If you’ve been wondering what is Retinol, you aren’t the only one. When we think about what Retinol is, we get image of expensive face creams for wrinkles and fine lines. However, is retinol only beneficial to remove fine line and wrinkles?
So, what is Retinol and should you invest in it for your skincare regime? Retinol is a common skincare ingredient made from vitamin A – an important antioxidant for both skin and eye health.
Retinol has numerous essential benefits, primarily for aging skin. However, retinol is not always natural; there are conventional and natural rationales, which we will discuss in this article.
What Is Retinol? Conventional vs. Natural Retinol
Conventional retinol is synthetic, i.e., a chemical derived from vitamin A, that is artificially created. Alternatively, natural retinol can be found in many animal sources such as beef, chicken livers, eggs and fish. Natural retinol can also be found in certain fruits and vegetables like cantaloupes, pumpkin, sweet potatoes and carrots.
Since retinol consists largely of Vitamin A it has many benefits for the skin, but artificial retinol may have particular side effects. So it is always recommended to educate yourself before and then choose which retinol to opt for.
Retinol boosts skin cell turnover by converting enzymes in the body into the active form of vitamin A, thus increasing the skin’s vitality.
As people age, the process of dead skin removal slows down, whilst in children, skin rebirths every two weeks; it takes more time in the late twenties and thirties and even more in the forties and fifties. As a result, skin becomes drier and more likely to get pigmented; retinol ensures more rapid skin cell turnover and dead skin removal.
What is Retinol? It comes in synthetic and natural versions. To avoid side effects natural retinol is best.
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Why Should You Add Retinol to Your Skincare Regime?
Conventional retinol promotes collagen and elastin production – the essential proteins that ensure skin elasticity and smoothness. During aging, the production of these ingredients decreases; therefore, wrinkles start to emerge. Retinol helps keep your skin strong, firm and wrinkle-free.
Retinol also helps to neutralize damaging environmental factors, such as pollution, UV rays and blue light, to which we unwillingly expose our skin and they cause considerable premature damage.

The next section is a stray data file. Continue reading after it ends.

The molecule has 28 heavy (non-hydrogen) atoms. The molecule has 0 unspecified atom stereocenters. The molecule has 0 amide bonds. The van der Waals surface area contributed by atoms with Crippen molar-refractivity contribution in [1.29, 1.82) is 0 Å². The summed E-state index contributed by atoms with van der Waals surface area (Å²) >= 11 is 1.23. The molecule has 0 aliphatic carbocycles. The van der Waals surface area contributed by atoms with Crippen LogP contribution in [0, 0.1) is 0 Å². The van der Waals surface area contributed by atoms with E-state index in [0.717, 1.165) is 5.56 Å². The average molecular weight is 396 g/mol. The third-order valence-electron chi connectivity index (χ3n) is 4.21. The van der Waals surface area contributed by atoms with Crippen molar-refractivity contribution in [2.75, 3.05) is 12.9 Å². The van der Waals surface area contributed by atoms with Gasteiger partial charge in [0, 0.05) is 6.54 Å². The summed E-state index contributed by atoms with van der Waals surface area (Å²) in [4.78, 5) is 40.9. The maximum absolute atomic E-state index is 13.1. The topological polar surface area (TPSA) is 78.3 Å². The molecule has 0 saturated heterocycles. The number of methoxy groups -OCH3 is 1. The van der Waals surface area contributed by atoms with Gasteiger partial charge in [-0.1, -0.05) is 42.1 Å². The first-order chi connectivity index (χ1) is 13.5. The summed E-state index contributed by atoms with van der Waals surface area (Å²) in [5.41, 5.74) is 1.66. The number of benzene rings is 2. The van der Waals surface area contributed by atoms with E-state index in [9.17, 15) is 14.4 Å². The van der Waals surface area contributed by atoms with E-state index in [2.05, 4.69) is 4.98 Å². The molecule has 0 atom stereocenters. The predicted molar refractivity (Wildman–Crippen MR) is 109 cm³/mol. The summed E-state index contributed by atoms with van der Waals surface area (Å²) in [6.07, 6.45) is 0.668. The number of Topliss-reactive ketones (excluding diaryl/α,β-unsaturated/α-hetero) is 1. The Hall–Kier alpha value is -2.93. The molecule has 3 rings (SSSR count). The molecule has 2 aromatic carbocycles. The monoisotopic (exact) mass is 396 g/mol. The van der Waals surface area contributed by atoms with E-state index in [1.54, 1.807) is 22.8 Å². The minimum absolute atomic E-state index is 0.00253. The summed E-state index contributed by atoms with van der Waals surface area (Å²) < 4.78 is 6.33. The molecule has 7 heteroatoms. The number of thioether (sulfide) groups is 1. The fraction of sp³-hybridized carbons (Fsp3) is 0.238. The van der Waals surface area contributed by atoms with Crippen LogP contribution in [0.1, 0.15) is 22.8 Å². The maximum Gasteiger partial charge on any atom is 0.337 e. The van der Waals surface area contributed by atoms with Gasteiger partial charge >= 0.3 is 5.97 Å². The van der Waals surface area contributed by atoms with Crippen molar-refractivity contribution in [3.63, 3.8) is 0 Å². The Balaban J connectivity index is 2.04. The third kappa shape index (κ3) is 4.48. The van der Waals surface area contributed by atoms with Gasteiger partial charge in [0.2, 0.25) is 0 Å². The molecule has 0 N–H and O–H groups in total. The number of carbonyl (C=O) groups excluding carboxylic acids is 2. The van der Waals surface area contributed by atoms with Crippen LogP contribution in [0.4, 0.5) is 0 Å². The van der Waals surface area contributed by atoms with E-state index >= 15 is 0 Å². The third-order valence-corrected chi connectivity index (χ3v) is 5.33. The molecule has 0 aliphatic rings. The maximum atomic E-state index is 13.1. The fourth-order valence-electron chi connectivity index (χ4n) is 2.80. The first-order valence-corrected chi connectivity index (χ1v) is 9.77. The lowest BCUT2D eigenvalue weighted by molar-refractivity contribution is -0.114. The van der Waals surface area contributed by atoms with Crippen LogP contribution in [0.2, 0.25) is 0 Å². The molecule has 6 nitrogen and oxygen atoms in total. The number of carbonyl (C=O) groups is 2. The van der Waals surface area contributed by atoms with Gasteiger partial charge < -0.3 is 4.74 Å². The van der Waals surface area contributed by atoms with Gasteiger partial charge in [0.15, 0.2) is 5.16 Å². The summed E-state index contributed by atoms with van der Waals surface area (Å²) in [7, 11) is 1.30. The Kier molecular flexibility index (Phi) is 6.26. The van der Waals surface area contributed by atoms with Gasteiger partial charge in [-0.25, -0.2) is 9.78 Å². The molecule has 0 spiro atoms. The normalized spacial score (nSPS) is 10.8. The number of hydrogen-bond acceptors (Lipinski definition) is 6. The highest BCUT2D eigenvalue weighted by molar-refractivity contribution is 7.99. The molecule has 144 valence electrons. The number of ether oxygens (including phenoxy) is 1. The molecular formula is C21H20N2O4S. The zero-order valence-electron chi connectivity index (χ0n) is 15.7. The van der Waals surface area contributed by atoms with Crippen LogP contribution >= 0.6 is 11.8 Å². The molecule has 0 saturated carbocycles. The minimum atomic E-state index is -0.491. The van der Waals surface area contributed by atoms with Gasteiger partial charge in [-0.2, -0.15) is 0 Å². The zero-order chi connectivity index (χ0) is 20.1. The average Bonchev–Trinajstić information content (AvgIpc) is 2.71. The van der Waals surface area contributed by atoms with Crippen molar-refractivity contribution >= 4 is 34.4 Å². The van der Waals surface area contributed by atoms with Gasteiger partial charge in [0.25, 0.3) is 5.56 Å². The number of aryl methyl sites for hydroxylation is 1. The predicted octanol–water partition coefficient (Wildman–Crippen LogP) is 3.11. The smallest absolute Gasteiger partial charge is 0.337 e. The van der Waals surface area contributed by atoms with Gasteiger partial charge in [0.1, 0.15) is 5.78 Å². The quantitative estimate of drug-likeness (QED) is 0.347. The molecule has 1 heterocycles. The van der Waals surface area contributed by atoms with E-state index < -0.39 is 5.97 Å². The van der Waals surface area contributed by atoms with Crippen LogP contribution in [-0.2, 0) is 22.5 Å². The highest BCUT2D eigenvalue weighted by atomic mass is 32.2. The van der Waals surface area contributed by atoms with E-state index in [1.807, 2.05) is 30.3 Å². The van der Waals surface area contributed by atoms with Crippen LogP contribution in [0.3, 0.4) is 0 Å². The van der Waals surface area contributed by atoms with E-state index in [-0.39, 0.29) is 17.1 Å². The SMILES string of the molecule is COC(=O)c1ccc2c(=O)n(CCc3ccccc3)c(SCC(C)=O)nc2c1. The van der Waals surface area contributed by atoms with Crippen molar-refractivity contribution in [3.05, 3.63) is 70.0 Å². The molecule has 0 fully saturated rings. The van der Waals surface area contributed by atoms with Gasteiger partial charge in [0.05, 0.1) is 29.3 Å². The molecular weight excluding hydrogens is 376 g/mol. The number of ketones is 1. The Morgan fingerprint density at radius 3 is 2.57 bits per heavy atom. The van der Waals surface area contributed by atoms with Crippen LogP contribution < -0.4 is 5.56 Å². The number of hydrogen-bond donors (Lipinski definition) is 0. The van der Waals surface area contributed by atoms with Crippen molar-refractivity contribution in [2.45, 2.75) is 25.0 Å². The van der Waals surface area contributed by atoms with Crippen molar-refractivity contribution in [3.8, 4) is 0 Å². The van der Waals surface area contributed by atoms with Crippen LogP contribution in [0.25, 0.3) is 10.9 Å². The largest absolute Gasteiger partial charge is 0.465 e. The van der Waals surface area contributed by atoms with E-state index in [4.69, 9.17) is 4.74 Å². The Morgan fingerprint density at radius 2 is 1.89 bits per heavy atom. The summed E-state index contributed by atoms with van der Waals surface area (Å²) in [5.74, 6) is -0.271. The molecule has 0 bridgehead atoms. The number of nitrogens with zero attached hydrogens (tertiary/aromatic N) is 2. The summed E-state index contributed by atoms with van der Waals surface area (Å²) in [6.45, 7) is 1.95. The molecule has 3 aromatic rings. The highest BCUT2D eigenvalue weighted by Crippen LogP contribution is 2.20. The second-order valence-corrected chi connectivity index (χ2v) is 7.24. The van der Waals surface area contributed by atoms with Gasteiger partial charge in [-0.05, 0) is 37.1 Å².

Unlike conventional retinol, natural retinol comes from chicory root, tara tree extract or the babchi plant, the natural compounds that stipulate the same results as traditional retinol. Natural retinol lifts and tightens the skin and, in essence, imitates the effect of chemical retinol without being synthetic or damaging. Natural retinol can be a useful part of establishing a natural skincare routine.
Benefits and Side Effects
Although they have different derivatives and work in different ways, we have seen above, both conventional and natural retinol provides the same benefits, which are:
- Boosts skin cell turnover and removes dead skin
- Smooths uneven skin texture
- Aids with early wrinkle correction
- Prevents acne and large pores
- Promotes skin firmness and fades dark spots
While natural retinol has no side effects, conventional retinol still has some to be aware of, they are normal as your skin needs to adjust to the active ingredient. These effect can include:
- Mild skin irritation
- Redness and itching
- Peeling skin
- UV sensitivity
Due to these side effects, it is not recommended to ingest retinol for people with ultra-sensitive skin or who struggle with diseases like rosacea or eczema.
If you’ve been wondering what is Retinol and whether it’s worth investing in, now you know. As we have seen, retinol has many benefits in our skincare routines, but the synthetic version can cause a few side effects. Even though conventional retinol can lead to faster results, it is worth thinking to substitute it with a natural one if your skin cannot tolerate one of those side effects mentioned above.
You can choose your skincare products according to what type of retinol it contains. Also, please pay attention to the daily dosage, as you should start taking retinol slowly and increase the intake gradually. If you’re unsure whether retinol is a good solution for you, consult your dermatologist for individual advice.